inappropriate nor out of order. And it never distracted from the central theme
of worshiping the Lord.
Outside on Friday morning, hundreds gathered, waiting. People
enjoyed walking around and talking with each other. Some huddled in groups
praying and worshiping as the live stream from inside was broadcast. There was
never a sense of being unsafe or unwelcome.
I encourage you to read Tim Beoughter’s comments, which are
linked in this article, about the excesses of revival vs. staying “in the main.”
7. An emphasis on the lordship of
We live in a day with a huge emphasis on self-fulfillment.
While not all of that is bad, a biblical worldview reveals that God’s biggest
purpose is to glorify Himself – not just helps us live our best life now.
At Asbury, they are not just inviting people to find
forgiveness of sins. There is a clear emphasis on submitting to the lordship of
Jesus Christ. In the time we were in Hughes, we heard a clear exhortation on “dying
to self” and living the Spirit-filled life.
McDow and Reid write, “The ultimate result of awakening in
the life of the beliver is submission to the lordship of Jesus Christ. When
Christ becomes enthroned, He impacts the total person, including emotions.”
8. Spanning generations and races.
Hughes auditorium Thursday night was filled with white,
black, Asian, Indian, and Hispanic people. I enjoyed watching an Indian middle-aged
man near me singing, standing, crying, and raising his hands. We noticed people
of all ages – couples bringing babies, children, teenagers, young adults,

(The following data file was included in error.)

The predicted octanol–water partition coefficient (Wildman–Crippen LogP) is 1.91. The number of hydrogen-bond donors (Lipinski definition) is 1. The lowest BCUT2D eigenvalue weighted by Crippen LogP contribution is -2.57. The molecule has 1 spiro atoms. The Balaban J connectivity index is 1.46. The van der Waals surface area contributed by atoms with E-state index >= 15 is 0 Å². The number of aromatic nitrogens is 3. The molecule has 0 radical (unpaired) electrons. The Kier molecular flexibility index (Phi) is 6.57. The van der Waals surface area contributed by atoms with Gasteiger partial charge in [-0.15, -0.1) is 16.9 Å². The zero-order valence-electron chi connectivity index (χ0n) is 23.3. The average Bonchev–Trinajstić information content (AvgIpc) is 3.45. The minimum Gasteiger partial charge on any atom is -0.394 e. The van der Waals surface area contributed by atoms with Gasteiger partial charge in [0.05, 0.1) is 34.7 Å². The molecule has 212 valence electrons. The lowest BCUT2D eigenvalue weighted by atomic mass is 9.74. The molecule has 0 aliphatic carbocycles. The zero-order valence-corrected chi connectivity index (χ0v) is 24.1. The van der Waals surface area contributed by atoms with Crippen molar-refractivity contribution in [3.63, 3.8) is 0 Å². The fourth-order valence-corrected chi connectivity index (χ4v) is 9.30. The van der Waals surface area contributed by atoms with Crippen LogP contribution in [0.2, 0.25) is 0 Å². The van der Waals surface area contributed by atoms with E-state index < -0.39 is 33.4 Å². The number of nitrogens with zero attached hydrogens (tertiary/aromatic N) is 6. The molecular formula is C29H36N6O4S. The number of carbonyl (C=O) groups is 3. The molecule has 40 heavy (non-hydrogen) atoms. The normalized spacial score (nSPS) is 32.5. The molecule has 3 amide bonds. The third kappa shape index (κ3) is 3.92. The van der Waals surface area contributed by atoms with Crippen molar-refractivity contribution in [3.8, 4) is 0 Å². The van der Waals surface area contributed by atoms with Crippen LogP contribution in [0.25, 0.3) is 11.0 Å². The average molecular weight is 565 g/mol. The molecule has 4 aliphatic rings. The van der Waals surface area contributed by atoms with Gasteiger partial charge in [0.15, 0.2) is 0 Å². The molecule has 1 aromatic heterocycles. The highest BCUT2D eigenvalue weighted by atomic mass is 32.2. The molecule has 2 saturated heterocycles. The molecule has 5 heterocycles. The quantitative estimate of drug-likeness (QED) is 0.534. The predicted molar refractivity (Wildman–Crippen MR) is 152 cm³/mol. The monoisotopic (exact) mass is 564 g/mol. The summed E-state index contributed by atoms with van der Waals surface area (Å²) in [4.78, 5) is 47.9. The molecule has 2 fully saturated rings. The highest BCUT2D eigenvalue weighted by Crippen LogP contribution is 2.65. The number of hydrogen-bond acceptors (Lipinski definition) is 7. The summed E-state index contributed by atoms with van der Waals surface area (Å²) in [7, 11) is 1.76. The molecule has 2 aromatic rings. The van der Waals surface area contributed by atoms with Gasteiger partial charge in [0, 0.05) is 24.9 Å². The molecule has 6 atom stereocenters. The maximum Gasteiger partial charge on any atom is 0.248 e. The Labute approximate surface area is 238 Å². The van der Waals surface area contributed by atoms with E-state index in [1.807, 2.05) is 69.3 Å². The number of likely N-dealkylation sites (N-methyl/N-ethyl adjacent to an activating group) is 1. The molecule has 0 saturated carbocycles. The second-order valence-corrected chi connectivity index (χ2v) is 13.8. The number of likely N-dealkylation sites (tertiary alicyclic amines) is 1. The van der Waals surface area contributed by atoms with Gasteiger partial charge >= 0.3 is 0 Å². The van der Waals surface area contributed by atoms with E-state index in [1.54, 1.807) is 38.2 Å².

middle aged persons, and seniors. Families came together. Old men and women
came on canes and walkers. Occasionally small children would cry o make noise.
I noticed one older lady with a cast on her foot wheeling in on a foot
stroller. This is not a “youth revival.” This is touching all ages and many
For me, a real gem of this movement was not that I received something dramatic individually. It was watching so many people drawn together in the name of the Lord - the sense of "this is a taste of what heaven will be like."
The Implications of Revival
For years, I’ve told my churches that America has not
experienced a nationwide movement since the 1904 Welsh Revival spilled over
into the United States. That means there is no one alive who has lived through one.
Many people in our churches have not been taught about
historical revivals and have no orientation to them. That’s one reason
when an outpouring actually does occur, some Christians oppose it because they
have no expectation toward it. They think revival is a series of
meeting churches plan in the spring or fall. (View J. Edwin Orr’s The Role of Prayer in
Spiritual Awakening and his History
of Revival series.)
In some past revivals, it appears that people who experience
it firsthand then go other places where a similar manifestation occurs. This happened
in the 1970 Asbury Revival, when student teams went to churches and schools all
over the country and similar outpourings of the Spirit occurred. That’s why, in
this current movement, Christians from all over the country want to travel and
get close to the fire.
Timothy Tennant wisely shares, "An awakening is where God begins to stir and awaken people
up from their spiritual slumber. This is definitely happening not only in
Wilmore, but as this move of God spreads to other schools and communities
across the nation and even the world. There are many reports that this is